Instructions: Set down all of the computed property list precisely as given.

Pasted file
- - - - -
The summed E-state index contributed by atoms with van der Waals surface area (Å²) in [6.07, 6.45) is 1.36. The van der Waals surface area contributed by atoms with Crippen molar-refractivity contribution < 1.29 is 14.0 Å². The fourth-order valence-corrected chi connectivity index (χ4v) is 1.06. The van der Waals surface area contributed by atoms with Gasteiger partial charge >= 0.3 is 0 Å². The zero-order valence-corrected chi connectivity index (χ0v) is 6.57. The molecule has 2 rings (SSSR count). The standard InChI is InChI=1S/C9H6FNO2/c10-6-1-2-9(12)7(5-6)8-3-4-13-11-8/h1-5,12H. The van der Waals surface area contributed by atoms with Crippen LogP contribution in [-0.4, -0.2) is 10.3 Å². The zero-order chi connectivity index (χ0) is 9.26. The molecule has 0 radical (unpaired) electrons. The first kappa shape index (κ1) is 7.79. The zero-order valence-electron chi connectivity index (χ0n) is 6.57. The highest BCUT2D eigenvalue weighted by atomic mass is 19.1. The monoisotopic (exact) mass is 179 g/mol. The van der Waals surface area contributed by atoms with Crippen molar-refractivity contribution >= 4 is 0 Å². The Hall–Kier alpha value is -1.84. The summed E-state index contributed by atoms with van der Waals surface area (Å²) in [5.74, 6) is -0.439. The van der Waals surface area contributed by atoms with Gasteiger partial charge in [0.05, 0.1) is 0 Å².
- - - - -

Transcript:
The summed E-state index contributed by atoms with van der Waals surface area (Å²) in [6.07, 6.45) is 1.36. The van der Waals surface area contributed by atoms with Crippen molar-refractivity contribution < 1.29 is 14.0 Å². The fourth-order valence-corrected chi connectivity index (χ4v) is 1.06. The van der Waals surface area contributed by atoms with Gasteiger partial charge >= 0.3 is 0 Å². The zero-order valence-corrected chi connectivity index (χ0v) is 6.57. The molecule has 2 rings (SSSR count). The standard InChI is InChI=1S/C9H6FNO2/c10-6-1-2-9(12)7(5-6)8-3-4-13-11-8/h1-5,12H. The van der Waals surface area contributed by atoms with Crippen LogP contribution in [-0.4, -0.2) is 10.3 Å². The zero-order chi connectivity index (χ0) is 9.26. The molecule has 0 radical (unpaired) electrons. The first kappa shape index (κ1) is 7.79. The zero-order valence-electron chi connectivity index (χ0n) is 6.57. The highest BCUT2D eigenvalue weighted by atomic mass is 19.1. The monoisotopic (exact) mass is 179 g/mol. The van der Waals surface area contributed by atoms with Crippen molar-refractivity contribution >= 4 is 0 Å². The Hall–Kier alpha value is -1.84. The summed E-state index contributed by atoms with van der Waals surface area (Å²) in [5.74, 6) is -0.439. The van der Waals surface area contributed by atoms with Gasteiger partial charge in [0.05, 0.1) is 0 Å².